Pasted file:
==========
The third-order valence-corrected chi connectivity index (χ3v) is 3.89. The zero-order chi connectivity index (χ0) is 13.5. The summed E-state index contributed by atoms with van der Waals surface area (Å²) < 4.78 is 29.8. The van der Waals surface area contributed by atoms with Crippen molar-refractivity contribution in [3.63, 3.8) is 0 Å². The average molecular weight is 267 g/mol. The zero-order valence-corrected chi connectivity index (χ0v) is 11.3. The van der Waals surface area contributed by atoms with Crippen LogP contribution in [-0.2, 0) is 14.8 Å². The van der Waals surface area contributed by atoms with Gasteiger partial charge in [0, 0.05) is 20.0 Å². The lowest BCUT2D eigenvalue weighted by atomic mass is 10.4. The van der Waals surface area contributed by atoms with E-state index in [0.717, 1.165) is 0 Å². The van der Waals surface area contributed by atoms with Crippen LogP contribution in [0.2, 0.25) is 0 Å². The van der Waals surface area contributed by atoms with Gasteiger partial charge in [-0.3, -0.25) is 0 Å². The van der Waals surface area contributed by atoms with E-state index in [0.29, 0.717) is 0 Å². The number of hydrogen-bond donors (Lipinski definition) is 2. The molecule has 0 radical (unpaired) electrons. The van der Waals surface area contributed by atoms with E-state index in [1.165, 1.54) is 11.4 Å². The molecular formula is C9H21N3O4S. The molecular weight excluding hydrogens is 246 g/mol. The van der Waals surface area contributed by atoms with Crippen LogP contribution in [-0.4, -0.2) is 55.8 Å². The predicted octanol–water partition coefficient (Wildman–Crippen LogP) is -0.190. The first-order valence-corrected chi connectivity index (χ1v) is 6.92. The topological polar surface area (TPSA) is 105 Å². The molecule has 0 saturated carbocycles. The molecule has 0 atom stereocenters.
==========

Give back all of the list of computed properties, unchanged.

The third-order valence-corrected chi connectivity index (χ3v) is 3.89. The zero-order chi connectivity index (χ0) is 13.5. The summed E-state index contributed by atoms with van der Waals surface area (Å²) < 4.78 is 29.8. The van der Waals surface area contributed by atoms with Crippen molar-refractivity contribution in [3.63, 3.8) is 0 Å². The average molecular weight is 267 g/mol. The zero-order valence-corrected chi connectivity index (χ0v) is 11.3. The van der Waals surface area contributed by atoms with Crippen LogP contribution in [-0.2, 0) is 14.8 Å². The van der Waals surface area contributed by atoms with Gasteiger partial charge in [0, 0.05) is 20.0 Å². The lowest BCUT2D eigenvalue weighted by atomic mass is 10.4. The van der Waals surface area contributed by atoms with E-state index in [0.717, 1.165) is 0 Å². The van der Waals surface area contributed by atoms with Crippen LogP contribution in [0.2, 0.25) is 0 Å². The van der Waals surface area contributed by atoms with Gasteiger partial charge in [-0.3, -0.25) is 0 Å². The van der Waals surface area contributed by atoms with E-state index in [0.29, 0.717) is 0 Å². The number of hydrogen-bond donors (Lipinski definition) is 2. The molecule has 0 radical (unpaired) electrons. The van der Waals surface area contributed by atoms with E-state index in [1.165, 1.54) is 11.4 Å². The molecular formula is C9H21N3O4S. The molecular weight excluding hydrogens is 246 g/mol. The van der Waals surface area contributed by atoms with Crippen LogP contribution in [-0.4, -0.2) is 55.8 Å². The predicted octanol–water partition coefficient (Wildman–Crippen LogP) is -0.190. The first-order valence-corrected chi connectivity index (χ1v) is 6.92. The topological polar surface area (TPSA) is 105 Å². The molecule has 0 saturated carbocycles. The molecule has 0 atom stereocenters.